Skip to content

News

Businesses measure the benefit of open banking payments

open baking
Share on facebook
Facebook
Share on twitter
Twitter
Share on linkedin
LinkedIn

Business that use open banking for payments report an average annual saving of 150 hours usually spent on operational tasks such as processing invoices and financial data, recurring payments and processing refunds, new research from NatWest reveals.

Payit by NatWest surveyed 150 business leaders across UK organisations with an annual revenue of £2 million or more.

Business leaders using open banking amongst their payment systems reported spending a monthly average of 44.5 hours on finance tasks compared to just over 57 hours spent by those who don’t use open banking. Across the year this accumulates to more than 150 hours, or over four working weeks.

Businesses without open banking typically spend £1,687 more on payment processes annually, and £1,117 more on card processing fees than those with the technology in place, representing an 8% difference in spend annually.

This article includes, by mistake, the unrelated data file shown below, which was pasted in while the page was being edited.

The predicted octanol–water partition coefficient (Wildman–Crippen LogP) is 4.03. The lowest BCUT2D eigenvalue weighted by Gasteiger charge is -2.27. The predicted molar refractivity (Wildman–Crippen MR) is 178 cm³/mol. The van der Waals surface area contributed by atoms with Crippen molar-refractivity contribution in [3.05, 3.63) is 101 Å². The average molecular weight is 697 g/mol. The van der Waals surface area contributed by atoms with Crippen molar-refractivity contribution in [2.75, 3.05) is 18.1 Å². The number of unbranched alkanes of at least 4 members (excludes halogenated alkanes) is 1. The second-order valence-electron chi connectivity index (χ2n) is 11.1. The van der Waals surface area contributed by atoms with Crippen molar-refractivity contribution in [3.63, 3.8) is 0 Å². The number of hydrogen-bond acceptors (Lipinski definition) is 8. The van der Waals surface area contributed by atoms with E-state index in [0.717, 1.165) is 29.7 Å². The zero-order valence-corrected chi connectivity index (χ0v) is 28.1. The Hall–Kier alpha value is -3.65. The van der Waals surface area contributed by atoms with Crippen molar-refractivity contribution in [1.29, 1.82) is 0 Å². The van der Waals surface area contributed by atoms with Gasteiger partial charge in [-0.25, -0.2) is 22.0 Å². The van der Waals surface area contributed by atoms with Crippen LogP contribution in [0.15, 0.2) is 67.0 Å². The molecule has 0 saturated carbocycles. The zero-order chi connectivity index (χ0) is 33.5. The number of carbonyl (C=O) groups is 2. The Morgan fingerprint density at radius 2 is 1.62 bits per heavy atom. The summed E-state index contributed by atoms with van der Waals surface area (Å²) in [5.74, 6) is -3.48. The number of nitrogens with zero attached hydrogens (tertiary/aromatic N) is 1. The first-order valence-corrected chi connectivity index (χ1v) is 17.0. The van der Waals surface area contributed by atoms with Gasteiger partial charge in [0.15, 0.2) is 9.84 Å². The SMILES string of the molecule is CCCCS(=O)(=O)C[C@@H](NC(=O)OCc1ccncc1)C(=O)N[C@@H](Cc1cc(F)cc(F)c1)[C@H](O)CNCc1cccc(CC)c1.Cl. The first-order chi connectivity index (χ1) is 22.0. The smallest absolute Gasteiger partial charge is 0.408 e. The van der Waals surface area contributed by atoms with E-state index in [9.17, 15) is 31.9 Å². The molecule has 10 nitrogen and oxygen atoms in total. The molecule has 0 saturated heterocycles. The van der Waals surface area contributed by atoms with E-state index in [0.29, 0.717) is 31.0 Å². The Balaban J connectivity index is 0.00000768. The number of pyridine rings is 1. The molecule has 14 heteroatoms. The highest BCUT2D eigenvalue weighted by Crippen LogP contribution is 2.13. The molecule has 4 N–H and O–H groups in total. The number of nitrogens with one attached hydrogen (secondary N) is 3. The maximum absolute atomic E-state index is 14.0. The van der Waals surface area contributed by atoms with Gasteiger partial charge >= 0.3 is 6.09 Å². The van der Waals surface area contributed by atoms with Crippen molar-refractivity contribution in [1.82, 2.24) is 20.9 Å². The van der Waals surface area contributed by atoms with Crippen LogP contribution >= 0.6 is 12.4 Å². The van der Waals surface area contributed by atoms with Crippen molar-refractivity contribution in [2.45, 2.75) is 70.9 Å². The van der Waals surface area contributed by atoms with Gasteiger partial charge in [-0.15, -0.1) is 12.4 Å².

However, the report unearthed the barriers preventing businesses from implementing open banking, with almost half (48%) having concerns about cybersecurity risks.

Mike Elliff, CEO at PayIt by NatWest, says: “While the concerns around security and fraud are apparent in this research, businesses can be confident that open banking is based on the security inherent in your online or app-based bank account. Wider understanding of this could help tackle barriers to implementation and open opportunities for businesses to lower operational spend and move closer to their objectives.”

 

Source: Finextra

Share on facebook
Facebook
Share on twitter
Twitter
Share on linkedin
LinkedIn

Related Posts

What’s happening with the FCA and AML?

With the change in the anti-money laundering (AML) supervisory approach of the Financial Conduct Authority (FCA), many firms are nervous about whether they will face FCA scrutiny and what to
Read More >

Reminder: Consumer Duty board reports due 31 July 2024

As the one-year mark of the Consumer Duty’s implementation approaches, firms are reminded that the first board reports on Consumer Duty implementation and outcomes are due by 31 July 2024.
Read More >